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Herbs.(Photo by: PASCALE PEREZ-RUBIN)
PASCALE'S KITCHEN: The benefits of cooking with herbs
By PASCALE PEREZ-RUBIN
06/15/2019
In Israel many people have begun to understand the benefits of adding fresh herbs to make dishes tastier.
As a kid, I remember hating all the little green pieces of herbs that my mother would add to her stews and salads. She would use dill, cilantro, thyme and parsley, as well as cut up pieces of assorted vegetables, such as celery, artichoke stalks, Swiss chard, grape leaves and cabbage.

I’ve put a lot of thought into trying to figure out what made me detest these herbs and vegetables so much when I was a kid, and I’ve come up with three possible reasons. First, I think I was put off by their weird names and their distinct smells. Second, their green color made me feel like I was eating grass. And third, I was resentful that I’d been forced to sit in the kitchen and wash them and check them for bugs instead of spending my time playing outside.

Over the years, obviously I came to love all these colors and flavors, which have become so important in my cooking. In Israel, too, many people have begun to understand the benefits of adding fresh herbs to make dishes tastier. In fact, many chefs even grow their own herbs at home on their windowsill, balcony or garden.

I myself have an organic herb garden at home, and I love having all these wonderful herbs on hand. I grab a little basil to add to a focaccia, dill for my Shabbat soup, and of course the ever-so-popular parsley, which works well on just about any dish. Of course, I’m careful with cilantro, since some family members adore it while others won’t go anywhere near it.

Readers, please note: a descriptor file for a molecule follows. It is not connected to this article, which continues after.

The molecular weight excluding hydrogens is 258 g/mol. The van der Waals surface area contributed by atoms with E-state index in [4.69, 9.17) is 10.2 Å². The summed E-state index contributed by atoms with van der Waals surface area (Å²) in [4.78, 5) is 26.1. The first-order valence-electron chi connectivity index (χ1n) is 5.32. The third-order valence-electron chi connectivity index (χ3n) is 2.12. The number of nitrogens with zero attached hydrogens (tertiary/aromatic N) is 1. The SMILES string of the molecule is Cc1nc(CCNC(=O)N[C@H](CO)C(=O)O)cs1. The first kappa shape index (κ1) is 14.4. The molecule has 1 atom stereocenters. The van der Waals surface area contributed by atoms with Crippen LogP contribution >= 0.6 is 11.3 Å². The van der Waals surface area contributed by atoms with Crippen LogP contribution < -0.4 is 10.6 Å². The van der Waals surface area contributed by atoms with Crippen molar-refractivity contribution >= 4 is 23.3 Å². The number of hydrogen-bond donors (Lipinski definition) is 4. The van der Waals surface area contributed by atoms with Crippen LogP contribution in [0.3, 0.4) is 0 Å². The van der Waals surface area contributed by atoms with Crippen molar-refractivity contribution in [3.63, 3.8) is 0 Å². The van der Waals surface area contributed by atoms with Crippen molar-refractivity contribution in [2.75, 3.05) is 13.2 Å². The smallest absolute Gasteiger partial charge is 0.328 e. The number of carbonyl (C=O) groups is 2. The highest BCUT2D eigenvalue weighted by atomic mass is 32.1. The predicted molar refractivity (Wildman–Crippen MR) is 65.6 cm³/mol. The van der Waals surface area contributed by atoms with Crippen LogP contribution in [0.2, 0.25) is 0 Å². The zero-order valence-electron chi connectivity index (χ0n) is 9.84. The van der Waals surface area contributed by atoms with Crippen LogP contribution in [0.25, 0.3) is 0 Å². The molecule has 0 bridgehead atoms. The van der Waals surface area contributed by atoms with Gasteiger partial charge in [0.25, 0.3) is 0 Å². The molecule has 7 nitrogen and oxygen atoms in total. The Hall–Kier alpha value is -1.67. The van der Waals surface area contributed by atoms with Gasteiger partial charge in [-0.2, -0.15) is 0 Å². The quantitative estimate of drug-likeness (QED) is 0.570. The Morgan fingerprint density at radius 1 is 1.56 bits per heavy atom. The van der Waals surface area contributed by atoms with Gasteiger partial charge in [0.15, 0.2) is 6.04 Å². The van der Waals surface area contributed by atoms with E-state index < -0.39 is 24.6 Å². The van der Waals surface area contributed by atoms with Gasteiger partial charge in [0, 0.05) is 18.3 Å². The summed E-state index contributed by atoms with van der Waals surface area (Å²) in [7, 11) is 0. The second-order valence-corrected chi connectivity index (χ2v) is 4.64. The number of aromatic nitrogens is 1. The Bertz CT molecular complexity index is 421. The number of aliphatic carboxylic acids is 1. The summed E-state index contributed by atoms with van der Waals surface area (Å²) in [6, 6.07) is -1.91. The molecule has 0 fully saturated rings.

Tipascale
Preserving herbs
If you’d like to preserve cut herbs, chop them up, put them in a plastic bag, blow air into the bag before closing it tightly, and then store in the freezer.
When you’re ready to use the herbs, take the bag out of the freezer. Before opening the bag, rub the herbs between your fingers to separate the pieces.
Another way to preserve herbs is to chop them and then put them in an ice-cube tray. Add a little water to each and freeze. They’re perfect for adding to stews or soups.

Tipascale
The most important tip I can offer you regarding the use of fresh herbs in cooking is that they absolutely must be soaked in water for 30 minutes beforehand.
All lettuce leaves should be dried in a salad spinner. If you don’t have one, dry them with a towel.
Cut off thick stems, leaving only small, thin ones.
Chop herbs just before adding them to the salad.
If you’re short on time and must cut them ahead of time, store them in a container that is lined with paper towels, which will absorb any extra liquid. But never keep cut herbs more than 2 to 3 days in advance.

HERB AND NUT SALAD
Makes six servings.

1 bunch parsley
1 bunch cilantro
½ bunch mint
1 handful chopped chives
4 scallions
¾ cup dried cranberries with no added sugar or golden raisins
¾ cup thinly sliced almonds
½ cup walnuts